Dr. Snow's current research activities include:

  • a longitudinal study of language and literacy skills among low-income children who have been followed for 13 years, since age three;
  • attempts to develop consensus among teacher-educators concerning what pre- and in-service reading teachers need to know about language and about literacy;
  • following the language development of young children participating in the Early Head Start intervention;
  • studying the vocabulary development of first- and second-language learners;
  • and considering aspects of transfer from first to second language in the domains of language and literacy.

Dr. Snow has also written about bilingualism and its relation to language policy issues such as bilingual education in the United States and in developing nations and about testing policy.

Max Coltheart, PhD held academic appointments and grants in Canada and Great Britain before returning to his native Australia, where he is currently the director of the Centre for Cognitive Science at Macquarie University in Sydney. A cognitive scientist, with a primary interest in cognitive neuropsychology, he is the founding editor of Cognitive Neuropsychology - the leading journal in this field. His areas of research include acquired and developmental disorders of language and of semantic memory, neuropsychiatry studies, and computational modelling of cognitive processes. Dr. Coltheart currently holds an Australian Research Council Federation Fellowship, and he is one of only two scientists who are Fellows of both the Australian Academies of Social Sciences (elected in 1988) and of Science (elected in 2001). His awards include the Australian Research Council's Special Investigator award for 1998-2000 and the 1999 award of a Special Research Centre in the field of Cognitive Science and Neuropsychology.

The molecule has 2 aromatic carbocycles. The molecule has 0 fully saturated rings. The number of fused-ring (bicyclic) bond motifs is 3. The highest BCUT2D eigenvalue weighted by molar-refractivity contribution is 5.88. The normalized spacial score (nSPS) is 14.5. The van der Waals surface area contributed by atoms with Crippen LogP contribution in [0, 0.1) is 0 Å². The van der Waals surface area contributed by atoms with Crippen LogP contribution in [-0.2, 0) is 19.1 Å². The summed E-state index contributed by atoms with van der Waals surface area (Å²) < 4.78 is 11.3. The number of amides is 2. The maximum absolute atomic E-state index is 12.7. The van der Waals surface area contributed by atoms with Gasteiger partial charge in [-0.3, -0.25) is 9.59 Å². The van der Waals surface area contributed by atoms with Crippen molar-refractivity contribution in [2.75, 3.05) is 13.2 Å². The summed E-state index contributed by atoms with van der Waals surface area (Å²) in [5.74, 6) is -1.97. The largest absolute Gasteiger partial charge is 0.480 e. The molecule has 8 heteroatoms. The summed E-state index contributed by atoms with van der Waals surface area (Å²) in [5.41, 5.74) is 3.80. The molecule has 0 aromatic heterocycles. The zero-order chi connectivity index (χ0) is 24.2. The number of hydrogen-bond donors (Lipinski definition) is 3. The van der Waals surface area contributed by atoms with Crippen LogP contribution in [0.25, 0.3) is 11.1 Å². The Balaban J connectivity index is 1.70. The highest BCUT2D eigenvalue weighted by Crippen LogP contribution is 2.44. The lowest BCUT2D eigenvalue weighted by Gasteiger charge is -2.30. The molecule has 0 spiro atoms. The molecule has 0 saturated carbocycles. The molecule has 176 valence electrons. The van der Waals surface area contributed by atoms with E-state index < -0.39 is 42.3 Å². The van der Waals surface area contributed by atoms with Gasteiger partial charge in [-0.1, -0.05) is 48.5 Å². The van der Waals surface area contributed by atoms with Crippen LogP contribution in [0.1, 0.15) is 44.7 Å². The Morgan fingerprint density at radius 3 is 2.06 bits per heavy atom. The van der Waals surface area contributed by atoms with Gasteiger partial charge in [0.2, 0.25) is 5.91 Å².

Many Network members will remember Dr. Coltheart from the 2002 Annual Scientific Conference, as he was a keynote speaker.

Charles Watson, PhD is a renowned senior scientist at Indiana University, teaching courses in psychoacoustics, psychophysical methods, current research in audiology, and industrial audiology. His research interests include noise-induced deafness, auditory evoked responses, and studies of the auditory abilities of normal-hearing and of hearing-impaired listeners. Current work includes studies of the ability to "hear out" the details of complex auditory patterns, and individual differences in those abilities. Dr. Watson is also involved in the development of computer-based training aids for use in teaching children and adults to produce intelligible speech. He brings expertise in the areas of sensory and biological processes contributing to the development of language and literacy-related cognitive skills.

Dr. Watson also serves as Director of the IU Institute for the Study of Human Capabilities.